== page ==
Background: Hospital Medicine continues to grow as a specialty and hospital medicine programs are rapidly expanding to meet this demand. One of the challenges of a rapidly growing program is how to onboard our new hires in a way that ensures their satisfaction and at the same time preserves engagement in a rapidly growing group.
Purpose: The aim of this initiative was to develop a peer mentorship program that paired seasoned MD/DOs and APCs within hospital medicine with new hires and to assess its efficacy as a tool for improving engagement and job satisfaction. Mentorship was defined in this study as a relationship focused on developing skills and knowledge aimed at enhancing personal and professional growth.
Description: Methods:New hires were paired with physicians or APCs that had at least 3 years experience within the department. Mentor/mentee pairs were created based on survey of personal interests, both medical and social. Individuals holding leadership positions were excluded. Participants were instructed to meet in person quarterly for 12 months. Agenda for one on one meetings was determined by individual mentor/mentee dyads, however suggested topics were provided but not required. Anonymous surveys were taken prior to starting the program and again at 12 months.
Pre-program surveys revealed that only 27% of hospitalists/APC new hires had ever received formal mentorship. Most (83%) had received some form of informal mentorship. 100% of survey respondents felt the mentorship was important to their career development.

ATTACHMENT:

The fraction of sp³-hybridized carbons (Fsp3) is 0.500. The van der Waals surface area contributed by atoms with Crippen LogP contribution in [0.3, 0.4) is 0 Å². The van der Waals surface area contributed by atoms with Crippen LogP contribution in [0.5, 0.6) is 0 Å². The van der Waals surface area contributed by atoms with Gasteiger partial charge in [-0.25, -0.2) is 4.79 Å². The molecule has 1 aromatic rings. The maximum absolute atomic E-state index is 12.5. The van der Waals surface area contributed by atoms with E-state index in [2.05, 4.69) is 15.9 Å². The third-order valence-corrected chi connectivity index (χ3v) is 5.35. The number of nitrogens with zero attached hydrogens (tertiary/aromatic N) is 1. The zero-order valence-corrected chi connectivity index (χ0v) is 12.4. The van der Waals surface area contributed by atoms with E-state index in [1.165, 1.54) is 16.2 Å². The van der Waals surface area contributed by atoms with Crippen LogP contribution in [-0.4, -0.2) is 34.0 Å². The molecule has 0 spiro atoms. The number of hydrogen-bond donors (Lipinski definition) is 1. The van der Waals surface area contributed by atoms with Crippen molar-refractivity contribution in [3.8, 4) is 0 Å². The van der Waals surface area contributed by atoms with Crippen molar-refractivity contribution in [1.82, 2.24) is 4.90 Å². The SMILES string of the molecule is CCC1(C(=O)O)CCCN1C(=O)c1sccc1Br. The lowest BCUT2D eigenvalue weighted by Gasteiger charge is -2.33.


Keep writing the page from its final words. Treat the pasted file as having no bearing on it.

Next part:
Over a 2 year period, 26 mentees and 18 mentors participated in the program in two 12 month cohorts. 26 completed a pre-program survey and 32 completed a post-program survey. 86% of mentees and 67% of mentors reported increased job satisfaction after completing the program. In addition, mentees reported feeling more prepared to be a hospitalist (80%) and felt that the mentorship they received positively affected their career management, knowledge, skills, attitudes (80%). Both mentors and mentees reported a stronger sense of connection and cohesion within the department after completion of the program (67% for mentors and 73% for mentees).
Conclusions: Peer mentorship is an effective and cost effective tool for onboarding and ensuring cohesion and integration of new hires into a rapidly growing community based hospitalist group. Additionally, with front line care provider burnout on the rise, peer mentorship is an effective strategy for improving job satisfaction and engagement among new hospitalists and APCs as well as their mentors. Although multifactorial, it can be surmised that this program also contributed to the very low attrition rate of new hires (2 out of 26) after >1 year. More exploration is warranted on the effect of reverse mentorship (new ideas and skills passed from mentee to mentor).
To cite this abstract:Fredrickson, ML. UTILIZING PEER MENTORSHIP TO IMPROVE JOB SATISFACTION AND ENGAGEMENT IN AN ACADEMIC COMMUNITY HOSPITALIST GROUP. Abstract published at Hospital Medicine 2018; April 8-11; Orlando, Fla. Abstract 91. https://www.shmabstracts.com/abstract/utilizing-peer-mentorship-to-improve-job-satisfaction-and-engagement-in-an-academic-community-hospitalist-group/. Accessed September 23, 2019.